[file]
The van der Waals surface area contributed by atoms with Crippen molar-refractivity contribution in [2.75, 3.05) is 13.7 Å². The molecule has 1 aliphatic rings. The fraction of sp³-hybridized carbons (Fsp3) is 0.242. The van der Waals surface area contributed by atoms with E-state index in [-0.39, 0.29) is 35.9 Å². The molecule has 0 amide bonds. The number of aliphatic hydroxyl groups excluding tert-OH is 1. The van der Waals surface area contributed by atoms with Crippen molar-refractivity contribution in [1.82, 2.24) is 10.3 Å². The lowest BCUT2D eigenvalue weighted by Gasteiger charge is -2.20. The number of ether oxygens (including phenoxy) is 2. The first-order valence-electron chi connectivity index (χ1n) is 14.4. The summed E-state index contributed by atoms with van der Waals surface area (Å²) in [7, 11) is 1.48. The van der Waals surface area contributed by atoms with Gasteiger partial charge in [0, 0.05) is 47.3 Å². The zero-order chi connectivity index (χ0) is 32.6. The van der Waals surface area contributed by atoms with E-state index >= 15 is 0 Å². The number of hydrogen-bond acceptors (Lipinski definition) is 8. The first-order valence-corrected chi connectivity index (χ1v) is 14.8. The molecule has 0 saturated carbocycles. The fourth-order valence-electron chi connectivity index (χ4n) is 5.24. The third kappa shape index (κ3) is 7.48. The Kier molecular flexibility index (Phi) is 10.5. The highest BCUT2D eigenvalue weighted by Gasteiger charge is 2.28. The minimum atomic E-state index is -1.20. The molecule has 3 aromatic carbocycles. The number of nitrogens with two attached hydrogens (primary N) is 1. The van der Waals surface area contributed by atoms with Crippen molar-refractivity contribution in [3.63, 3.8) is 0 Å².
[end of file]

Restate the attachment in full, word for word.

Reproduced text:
The van der Waals surface area contributed by atoms with Crippen molar-refractivity contribution in [2.75, 3.05) is 13.7 Å². The molecule has 1 aliphatic rings. The fraction of sp³-hybridized carbons (Fsp3) is 0.242. The van der Waals surface area contributed by atoms with E-state index in [-0.39, 0.29) is 35.9 Å². The molecule has 0 amide bonds. The number of aliphatic hydroxyl groups excluding tert-OH is 1. The van der Waals surface area contributed by atoms with Crippen molar-refractivity contribution in [1.82, 2.24) is 10.3 Å². The lowest BCUT2D eigenvalue weighted by Gasteiger charge is -2.20. The number of ether oxygens (including phenoxy) is 2. The first-order valence-electron chi connectivity index (χ1n) is 14.4. The summed E-state index contributed by atoms with van der Waals surface area (Å²) in [7, 11) is 1.48. The van der Waals surface area contributed by atoms with Gasteiger partial charge in [0, 0.05) is 47.3 Å². The zero-order chi connectivity index (χ0) is 32.6. The van der Waals surface area contributed by atoms with E-state index >= 15 is 0 Å². The number of hydrogen-bond acceptors (Lipinski definition) is 8. The first-order valence-corrected chi connectivity index (χ1v) is 14.8. The molecule has 0 saturated carbocycles. The fourth-order valence-electron chi connectivity index (χ4n) is 5.24. The third kappa shape index (κ3) is 7.48. The Kier molecular flexibility index (Phi) is 10.5. The highest BCUT2D eigenvalue weighted by Gasteiger charge is 2.28. The minimum atomic E-state index is -1.20. The molecule has 3 aromatic carbocycles. The number of nitrogens with two attached hydrogens (primary N) is 1. The van der Waals surface area contributed by atoms with Crippen molar-refractivity contribution in [3.63, 3.8) is 0 Å².